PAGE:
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When I'm My Harshest Critic as the Father of a Child With Medical Needs


I want to share a story of a mistake I made. Maybe you’ve made the same one. My son, who has a congenital heart defect, takes several medications throughout the day and we’re definitely in a good routine about administering those meds. One day I gave him his regular afternoon dose, told my wife I’d done so and she replied with, “Oh… I already gave it to him.”

I felt like I was hit by a bus. “Oh no, what did I do? What did I do! He’s going to get sick and it’s all my fault!” I got on the phone and frantically called the cardiologist, all the while feeling incredibly guilty. He told me not to worry, just to skip his evening dose and you know, don’t do that again. Crisis averted.

My son was 100 percent fine. Me? Not so much. Because you know what happened: the self-talk began. How could you let this happen? This is your kid, you could’ve killed him. Don’t be so “stupid” next time. And on and on. Yeah, I bet you’ve been there too.

Self-talk is a fascinating thing because we can often use it to encourage ourselves, drum up some bravery and push ourselves to better places. But quite often our self-talk is just an effort to sabotage ourselves, and we essentially become our own bully. Want to know the person who tries to cut you down the most? Look in the mirror.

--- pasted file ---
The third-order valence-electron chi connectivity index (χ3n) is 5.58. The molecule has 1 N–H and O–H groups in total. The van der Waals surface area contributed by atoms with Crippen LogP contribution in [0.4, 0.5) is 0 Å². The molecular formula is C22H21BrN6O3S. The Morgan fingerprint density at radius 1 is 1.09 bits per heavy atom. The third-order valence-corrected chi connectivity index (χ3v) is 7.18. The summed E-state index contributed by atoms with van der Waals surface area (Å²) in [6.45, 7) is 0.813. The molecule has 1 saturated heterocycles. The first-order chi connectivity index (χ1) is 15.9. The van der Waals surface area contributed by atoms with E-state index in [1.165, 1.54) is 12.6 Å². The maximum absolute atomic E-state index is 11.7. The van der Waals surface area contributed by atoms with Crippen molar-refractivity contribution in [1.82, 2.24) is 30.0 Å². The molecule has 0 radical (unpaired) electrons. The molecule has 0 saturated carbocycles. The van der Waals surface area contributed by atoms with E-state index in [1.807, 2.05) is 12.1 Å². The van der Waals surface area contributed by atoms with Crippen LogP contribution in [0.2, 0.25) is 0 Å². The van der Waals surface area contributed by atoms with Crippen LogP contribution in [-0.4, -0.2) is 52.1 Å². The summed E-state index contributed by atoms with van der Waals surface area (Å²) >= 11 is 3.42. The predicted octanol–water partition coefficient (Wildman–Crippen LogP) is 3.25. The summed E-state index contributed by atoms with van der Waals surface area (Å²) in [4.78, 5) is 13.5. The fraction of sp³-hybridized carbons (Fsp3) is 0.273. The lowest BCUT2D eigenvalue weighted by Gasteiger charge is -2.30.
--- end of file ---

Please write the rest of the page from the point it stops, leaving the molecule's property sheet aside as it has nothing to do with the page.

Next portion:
I’ve been fortunate to learn something from a hospital chaplain during a presentation about compassion fatigue. He asked a question that stopped me in my tracks. “If your best friend messes up or makes a mistake, would you talk to them the same way you talk to yourself when you mess up?”

Whoa, I thought, this is incredibly true. I’d never talk to my best friend in the same way. I’d try to be encouraging and supportive and give him a pep talk. If I talked to my best friend the way I talk to myself, he’d dislike me. Big time.

Meme of man pointing at himself in the mirror with text, "You are a buffet of awesomeness."

This made me think about how I talk to myself. Because listen: I’m going to screw up, you’re going to screw up. We’re not perfect people, we’re not perfect parents – and when you add a CHD or any chronic medical condition into the mix, it just gets even more bananas. So I think we owe it to ourselves to watch how we talk to ourselves. We owe it to ourselves – and our kiddos – to be the best version of us we can be, and that includes mentally. If we cut ourselves down for even the tiniest of mistakes, that only makes us feel worse about ourselves and in turn contributes further to our compassion fatigue. And before we know it, it’s a vicious cycle.

So before you start beating yourself up, stop for a second and think about whether you’d talk to your best friend – or even your own kid – that way. And consider changing the way you talk to the man in the mirror. It’s bound to be better for your mental health, and I think you’ll find out you can accomplish way more when you encourage yourself!

Image Credits: Chris Perez

Getty photo by Andrey Popov.